To be honest Jennifer Saunders does seem to have raided her attic for unused French and Saunders skits or Ab Fab material whilst writing the book for the show. Lauren’s best friend, Suzi (the outstanding Lucy Montgomery) is an absolute dead ringer for Patsy and when she does a Zumba class on the houseboat it is hilarious and worth anyone’s ticket money on its own. Actually the problem with the show currently is that there is too much of Lauren and Suzi at the start and not enough Viva and Eternity. We need to see their unity to begin with, so that we can care more about their break up and then – not to give too much away – their reunion at the end … well what did you expect? This could be resolved by having the Spice Girls’ anthem Wannabe performed at the beginning, as well as, in the finale.
I had the feeling throughout that those behind Viva Forever! didn’t always trust in the songs quite enough, often cutting them off before there was a chance for the audience to join in. The exception was the lavish Spanish Fiesta for Spice Up Your Life where Viva is at boot camp and she later engages with music director, Angel, who writes Viva Forever! for her. This is well performed here by Ben Cura with just a solo guitar. Generally John Donovan and his small band of musicians provide a suitably jolly and thrusting accompaniment to all the goings on.
One time when this all came together perfectly was when Lauren and her chauffeur date, Mitch (Simon Slater), find themselves in a Spanish hotel room for an awkward love scene fuelled by rough wine (we’ve all been there!) that is hilarious. They sing – with much audience participation – 2 Become 1 and Lauren emphasises the line ‘Be a little bit wiser baby, put it on, put it on’.
I could go on and I will about some must-see moments: Johnny having his nose hairs plucked by hangers-on, Starmaker’s OTT host who a mash-up of Ant and Dec, the ludicrous – but absolutely spot on – X Factor-style dancers. Jennifer Saunders also tackles her targets with one-liners that come along with machine gun rapidity, ‘Apple, apple, pear. Oh look at you, you are not even a fruit’ says the girls’ stylist on the show. Johnny bickers with Simone that as he gets older he ‘gains authority’ but she, as a women, just ‘gains wrinkles’ and how ‘men age, women rot’. Simone seeking some good TV publicity for Viva remarks at one point ‘She’s tired, but not tired and emotional – what are we doing wrong?’. There are also some misfires such as when Angel says ‘I am not Spanish, I am from Catalunya’ that will go over most heads, blond or not.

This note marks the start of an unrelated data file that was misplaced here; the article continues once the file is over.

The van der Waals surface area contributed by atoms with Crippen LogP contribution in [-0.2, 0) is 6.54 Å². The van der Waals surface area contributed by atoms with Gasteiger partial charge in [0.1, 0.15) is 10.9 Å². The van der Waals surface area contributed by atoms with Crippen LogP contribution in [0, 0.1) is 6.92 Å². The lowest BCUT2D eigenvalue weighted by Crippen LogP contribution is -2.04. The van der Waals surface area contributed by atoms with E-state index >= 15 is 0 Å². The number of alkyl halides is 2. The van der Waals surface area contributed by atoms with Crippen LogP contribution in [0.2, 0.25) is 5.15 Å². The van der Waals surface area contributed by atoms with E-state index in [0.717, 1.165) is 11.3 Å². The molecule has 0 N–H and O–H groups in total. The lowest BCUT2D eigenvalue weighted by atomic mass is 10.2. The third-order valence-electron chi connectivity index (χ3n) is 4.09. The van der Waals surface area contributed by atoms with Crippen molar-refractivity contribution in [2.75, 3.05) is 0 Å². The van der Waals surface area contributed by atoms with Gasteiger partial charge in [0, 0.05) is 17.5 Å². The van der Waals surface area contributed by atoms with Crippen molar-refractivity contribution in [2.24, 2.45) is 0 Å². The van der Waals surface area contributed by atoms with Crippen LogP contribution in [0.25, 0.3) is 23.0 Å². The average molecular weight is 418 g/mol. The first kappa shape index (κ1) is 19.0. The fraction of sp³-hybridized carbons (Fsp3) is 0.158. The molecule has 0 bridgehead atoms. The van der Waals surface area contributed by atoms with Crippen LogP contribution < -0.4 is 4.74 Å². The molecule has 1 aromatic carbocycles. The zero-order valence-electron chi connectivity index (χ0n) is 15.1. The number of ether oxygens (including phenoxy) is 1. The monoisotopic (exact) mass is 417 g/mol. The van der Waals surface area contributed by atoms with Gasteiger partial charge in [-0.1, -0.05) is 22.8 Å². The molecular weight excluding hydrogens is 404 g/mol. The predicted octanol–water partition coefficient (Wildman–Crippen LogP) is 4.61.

Plaudits go to my favourite character of them all, Simone’s gormless assistant, Minty (Hatty Preston) who cannot give an answer to anything without hashtagging or Googling the subject, such as ‘Hashtag, who is Shakespeare?’ – we’ve all met them!
This is not the greatest musical ever written but it is exactly right for the time we live in. I could not fault the energy of the performers who seemed to have as much fun as most did watching, though at about 135 minutes (excluding interval) it is running too long at present. Finally what a marvel Peter MacKintosh’s revolving set is; it goes from houseboat to TV studios to Spanish Villa and back and forth effortlessly and atmospherically. Also his no-expense-spared costumes also make for a suitable colourful and exuberant evening when you can relive your childhood and escape from the cares of the modern world – Say You’ll Be There indeed! When all the cast return for a reprise of Stop and Spice Up Your Life it might even get you on your feet and dancing – and who could want more from a good night out?